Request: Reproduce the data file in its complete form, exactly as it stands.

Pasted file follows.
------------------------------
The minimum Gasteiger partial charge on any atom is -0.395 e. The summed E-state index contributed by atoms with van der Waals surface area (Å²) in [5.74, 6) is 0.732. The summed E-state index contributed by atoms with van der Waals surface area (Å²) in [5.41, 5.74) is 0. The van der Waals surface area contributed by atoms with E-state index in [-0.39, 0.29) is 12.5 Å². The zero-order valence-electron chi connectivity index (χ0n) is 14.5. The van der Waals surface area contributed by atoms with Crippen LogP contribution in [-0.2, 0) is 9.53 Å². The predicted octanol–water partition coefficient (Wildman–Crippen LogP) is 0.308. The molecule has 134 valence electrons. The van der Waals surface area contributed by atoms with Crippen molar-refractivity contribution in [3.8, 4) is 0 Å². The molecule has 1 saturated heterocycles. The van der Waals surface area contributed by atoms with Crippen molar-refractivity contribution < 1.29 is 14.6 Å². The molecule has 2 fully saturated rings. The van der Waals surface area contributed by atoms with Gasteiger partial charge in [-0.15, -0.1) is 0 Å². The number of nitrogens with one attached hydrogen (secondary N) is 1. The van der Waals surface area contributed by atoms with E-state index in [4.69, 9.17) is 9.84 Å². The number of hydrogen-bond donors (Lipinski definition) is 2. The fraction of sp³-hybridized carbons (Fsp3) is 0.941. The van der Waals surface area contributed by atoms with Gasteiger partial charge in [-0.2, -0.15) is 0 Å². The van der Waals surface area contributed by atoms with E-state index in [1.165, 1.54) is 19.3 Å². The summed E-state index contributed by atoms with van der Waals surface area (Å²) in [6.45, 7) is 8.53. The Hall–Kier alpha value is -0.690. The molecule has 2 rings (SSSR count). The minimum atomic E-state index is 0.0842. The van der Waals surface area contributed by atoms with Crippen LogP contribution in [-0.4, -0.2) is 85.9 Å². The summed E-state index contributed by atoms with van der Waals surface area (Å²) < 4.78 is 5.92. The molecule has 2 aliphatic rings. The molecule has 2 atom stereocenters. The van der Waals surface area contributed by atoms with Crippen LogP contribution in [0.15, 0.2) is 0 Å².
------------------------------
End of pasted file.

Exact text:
The minimum Gasteiger partial charge on any atom is -0.395 e. The summed E-state index contributed by atoms with van der Waals surface area (Å²) in [5.74, 6) is 0.732. The summed E-state index contributed by atoms with van der Waals surface area (Å²) in [5.41, 5.74) is 0. The van der Waals surface area contributed by atoms with E-state index in [-0.39, 0.29) is 12.5 Å². The zero-order valence-electron chi connectivity index (χ0n) is 14.5. The van der Waals surface area contributed by atoms with Crippen LogP contribution in [-0.2, 0) is 9.53 Å². The predicted octanol–water partition coefficient (Wildman–Crippen LogP) is 0.308. The molecule has 134 valence electrons. The van der Waals surface area contributed by atoms with Crippen molar-refractivity contribution in [3.8, 4) is 0 Å². The molecule has 1 saturated heterocycles. The van der Waals surface area contributed by atoms with Crippen molar-refractivity contribution < 1.29 is 14.6 Å². The molecule has 2 fully saturated rings. The van der Waals surface area contributed by atoms with Gasteiger partial charge in [-0.15, -0.1) is 0 Å². The number of nitrogens with one attached hydrogen (secondary N) is 1. The van der Waals surface area contributed by atoms with E-state index in [4.69, 9.17) is 9.84 Å². The number of hydrogen-bond donors (Lipinski definition) is 2. The fraction of sp³-hybridized carbons (Fsp3) is 0.941. The van der Waals surface area contributed by atoms with Gasteiger partial charge in [-0.2, -0.15) is 0 Å². The van der Waals surface area contributed by atoms with E-state index in [1.165, 1.54) is 19.3 Å². The summed E-state index contributed by atoms with van der Waals surface area (Å²) in [6.45, 7) is 8.53. The Hall–Kier alpha value is -0.690. The molecule has 2 rings (SSSR count). The minimum atomic E-state index is 0.0842. The van der Waals surface area contributed by atoms with Crippen LogP contribution in [-0.4, -0.2) is 85.9 Å². The summed E-state index contributed by atoms with van der Waals surface area (Å²) < 4.78 is 5.92. The molecule has 2 aliphatic rings. The molecule has 2 atom stereocenters. The van der Waals surface area contributed by atoms with Crippen LogP contribution in [0.15, 0.2) is 0 Å².